April 14, 2010
by Bruce Drake
Nearly seven out of 10 likely voters in this year’s election disapprove of the job that Congress has been doing this year, and both parties on Capitol Hill get almost equally high negatives, according to a George Washington University Battleground poll conducted April 5-8.
Sixty-eight percent overall disapprove of the performance of Congress, with 59 percent saying they “strongly” disapprove. Twenty-five percent approve and 11 percent are undecided.
Fifty-seven percent disapprove of the job congressional Democrats are doing and 59 percent disapprove of the performance of congressional Republicans.
Asked whether they would vote for the Republican or Democratic candidate in their district, 41 percent chose the Republican and 40 percent chose the Democrat, with 18 percent undecided. Two polls released yesterday came up with different results. Gallup said the Republicans held a 48 percent to 44 percent advantage on a generic congressional ballot while CNN/Opinion Research had the Democrats ahead, 50 percent to 46 percent.
Obama fared better than lawmakers, with 50 percent approving of his performance and 36 percent disapproving, with 7 percent undecided. But as a mark of how intense some of the opposition to him is, 40 percent put themselves in the camp of “strongly” disapproving of his performance.
When it came to who voters thought would better handle a range of issues, the Republicans tended to come out on top of both congressional Democrats and Obama on controlling wasteful spending, controlling the deficit, holding down taxes and promoting a strong national defense.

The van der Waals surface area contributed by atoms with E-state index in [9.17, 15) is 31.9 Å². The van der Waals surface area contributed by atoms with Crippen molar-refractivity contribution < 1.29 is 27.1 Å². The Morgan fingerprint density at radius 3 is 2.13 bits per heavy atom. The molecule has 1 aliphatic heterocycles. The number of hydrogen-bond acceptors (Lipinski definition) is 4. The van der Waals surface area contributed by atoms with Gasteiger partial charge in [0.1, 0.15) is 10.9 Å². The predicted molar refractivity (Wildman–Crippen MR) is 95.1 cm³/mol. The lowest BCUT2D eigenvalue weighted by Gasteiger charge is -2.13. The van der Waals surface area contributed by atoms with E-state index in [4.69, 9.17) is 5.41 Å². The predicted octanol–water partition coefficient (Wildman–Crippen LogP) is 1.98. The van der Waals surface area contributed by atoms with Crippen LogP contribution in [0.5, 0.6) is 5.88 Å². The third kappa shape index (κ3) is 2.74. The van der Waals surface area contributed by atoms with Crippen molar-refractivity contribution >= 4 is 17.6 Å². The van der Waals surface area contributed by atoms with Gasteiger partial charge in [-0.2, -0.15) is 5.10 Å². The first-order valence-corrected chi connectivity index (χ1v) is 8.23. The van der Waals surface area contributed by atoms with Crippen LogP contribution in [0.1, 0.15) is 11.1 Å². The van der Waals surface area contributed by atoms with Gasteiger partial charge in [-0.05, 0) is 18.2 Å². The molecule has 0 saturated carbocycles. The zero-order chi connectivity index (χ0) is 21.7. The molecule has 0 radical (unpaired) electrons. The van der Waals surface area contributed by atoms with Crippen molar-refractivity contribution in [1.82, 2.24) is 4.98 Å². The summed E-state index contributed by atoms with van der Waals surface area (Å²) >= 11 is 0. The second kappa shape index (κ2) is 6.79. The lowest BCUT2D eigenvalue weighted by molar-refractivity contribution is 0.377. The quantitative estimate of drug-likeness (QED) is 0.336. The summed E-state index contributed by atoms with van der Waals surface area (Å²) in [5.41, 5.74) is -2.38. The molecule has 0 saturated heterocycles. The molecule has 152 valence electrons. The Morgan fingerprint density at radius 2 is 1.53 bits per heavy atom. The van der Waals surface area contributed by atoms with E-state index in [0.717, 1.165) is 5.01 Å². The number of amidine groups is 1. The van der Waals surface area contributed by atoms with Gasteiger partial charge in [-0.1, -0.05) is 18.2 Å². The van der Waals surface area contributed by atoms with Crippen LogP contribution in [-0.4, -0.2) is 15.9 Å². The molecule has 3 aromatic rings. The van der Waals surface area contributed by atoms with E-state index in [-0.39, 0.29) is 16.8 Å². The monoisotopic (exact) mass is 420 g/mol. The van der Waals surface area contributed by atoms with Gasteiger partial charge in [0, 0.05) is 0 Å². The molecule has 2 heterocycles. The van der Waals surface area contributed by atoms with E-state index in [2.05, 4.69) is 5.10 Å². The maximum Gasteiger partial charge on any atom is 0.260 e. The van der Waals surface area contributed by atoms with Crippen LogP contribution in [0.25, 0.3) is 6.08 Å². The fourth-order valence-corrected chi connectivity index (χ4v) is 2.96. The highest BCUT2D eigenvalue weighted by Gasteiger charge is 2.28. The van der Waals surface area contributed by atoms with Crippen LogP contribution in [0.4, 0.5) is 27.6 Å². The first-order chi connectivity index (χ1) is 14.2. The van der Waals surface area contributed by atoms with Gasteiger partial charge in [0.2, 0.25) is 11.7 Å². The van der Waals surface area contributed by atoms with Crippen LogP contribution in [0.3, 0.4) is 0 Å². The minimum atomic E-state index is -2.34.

Voters put more faith in congressional Democrats on turning the economy around, reforming health care, promoting energy independence, creating jobs, and reforming Wall Street. They also came out on top by 45 percent to 40 percent on which party voters felt shared their values and by 41 percent to 32 percent when it came to “getting things done.” The balance of voters either gave the same marks to both parties, said they didn’t think either party would do better or were undecided.
The results were somewhat the same when the choice was between Obama and congressional Republicans, but Obama did not do as well as Democratic lawmakers on some of the measures. On turning the economy around, Obama and Hill Republicans were statistically tied, with Obama leading 42 percent to 41 percent, while congressional Democrats had a five-point advantage. The same was true on the “sharing your values” question, where Obama edged Republicans by only 44 percent to 32 percent, compared to the five-point advantage enjoyed by congressional Democrats.